Asking for help from a partner when the ball goes out of bounds over your boundary line and you don’t know who touched it last is a three part process. The first part of the process is for you to recognize that you don’t have the information you need to call the play correctly.

The second part of the process is for you to trust your partner and to ask for help.

The third part of the process is for your partner to be trustworthy and give you the information you need. Simple enough!

Typically, this “help” play involves the lead and the center and should unfold as follows. The ball goes out of bounds across the lead’s end line on the other side of the lane from where the lead is positioned. Maybe it went out of bounds as the result of a rebound or a deflection or maybe a bat on a steal attempt.

The lead official knows the ball is out of bounds and knows that he/she didn’t see who touched it last, so she sounds her whistle, raises her arm to kill the clock while walking across the lane and makes eye contact with the center official and says, “help please.”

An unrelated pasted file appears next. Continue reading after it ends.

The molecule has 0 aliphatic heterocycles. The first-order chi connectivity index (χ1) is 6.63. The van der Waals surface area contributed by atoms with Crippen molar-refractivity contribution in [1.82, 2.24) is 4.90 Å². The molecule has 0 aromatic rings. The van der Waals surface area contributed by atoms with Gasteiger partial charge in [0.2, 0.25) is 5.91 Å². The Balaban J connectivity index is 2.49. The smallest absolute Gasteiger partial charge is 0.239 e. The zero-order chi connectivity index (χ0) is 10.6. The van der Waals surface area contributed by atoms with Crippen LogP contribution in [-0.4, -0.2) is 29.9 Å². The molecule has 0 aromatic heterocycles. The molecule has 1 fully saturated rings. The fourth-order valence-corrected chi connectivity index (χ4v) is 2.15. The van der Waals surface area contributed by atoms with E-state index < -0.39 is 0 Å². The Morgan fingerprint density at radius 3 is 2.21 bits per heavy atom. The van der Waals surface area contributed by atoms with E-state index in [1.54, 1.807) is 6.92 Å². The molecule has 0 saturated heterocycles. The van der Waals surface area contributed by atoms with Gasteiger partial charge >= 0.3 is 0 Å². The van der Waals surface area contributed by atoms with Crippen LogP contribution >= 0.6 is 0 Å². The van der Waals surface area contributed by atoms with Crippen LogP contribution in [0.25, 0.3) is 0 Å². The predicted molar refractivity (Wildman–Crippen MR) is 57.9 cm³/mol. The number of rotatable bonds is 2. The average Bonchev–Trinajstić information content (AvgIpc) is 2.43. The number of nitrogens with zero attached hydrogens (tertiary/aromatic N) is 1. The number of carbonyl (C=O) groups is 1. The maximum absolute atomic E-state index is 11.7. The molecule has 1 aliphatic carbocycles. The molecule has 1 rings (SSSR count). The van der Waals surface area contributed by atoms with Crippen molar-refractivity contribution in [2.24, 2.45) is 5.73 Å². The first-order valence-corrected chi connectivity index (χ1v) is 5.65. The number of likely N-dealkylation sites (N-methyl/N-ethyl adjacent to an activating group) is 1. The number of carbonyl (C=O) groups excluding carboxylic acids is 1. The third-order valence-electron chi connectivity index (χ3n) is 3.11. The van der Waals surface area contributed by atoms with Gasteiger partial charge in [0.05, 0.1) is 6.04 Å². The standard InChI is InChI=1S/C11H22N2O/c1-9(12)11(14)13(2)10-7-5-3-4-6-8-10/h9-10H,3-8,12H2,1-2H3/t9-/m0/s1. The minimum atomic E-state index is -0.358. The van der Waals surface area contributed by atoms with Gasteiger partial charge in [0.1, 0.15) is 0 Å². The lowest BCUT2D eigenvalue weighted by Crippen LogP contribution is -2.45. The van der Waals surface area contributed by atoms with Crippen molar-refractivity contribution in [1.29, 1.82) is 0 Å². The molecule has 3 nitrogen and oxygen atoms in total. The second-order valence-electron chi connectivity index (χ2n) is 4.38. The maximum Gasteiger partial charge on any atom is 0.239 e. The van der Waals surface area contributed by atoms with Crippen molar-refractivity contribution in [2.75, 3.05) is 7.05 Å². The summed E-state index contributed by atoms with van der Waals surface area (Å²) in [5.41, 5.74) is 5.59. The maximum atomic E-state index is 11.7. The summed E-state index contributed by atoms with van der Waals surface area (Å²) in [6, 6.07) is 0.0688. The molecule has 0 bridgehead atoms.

The lead official has trusted her partner.

Once the center official hears the request for help from the lead, the play becomes the property of the center. The center then loudly announces the color of the team who will get the ball and point the direction.

The center has been trustworthy.

If the center says he doesn’t know, he has left the crew in a precarious spot. The lead has already told the world she doesn’t know, so the crew will most likely have to go to the AP arrow.

If the center does not know for sure whose ball it should be, the right default may be to give the ball back to the offense. The center has a fifty percent chance of being correct and that is the same percentage the AP arrow has as well. There is one last chance for redemption before going to the arrow and that is to ask the trail for help.

The short clip below demonstrates pretty clearly how this play is handled.

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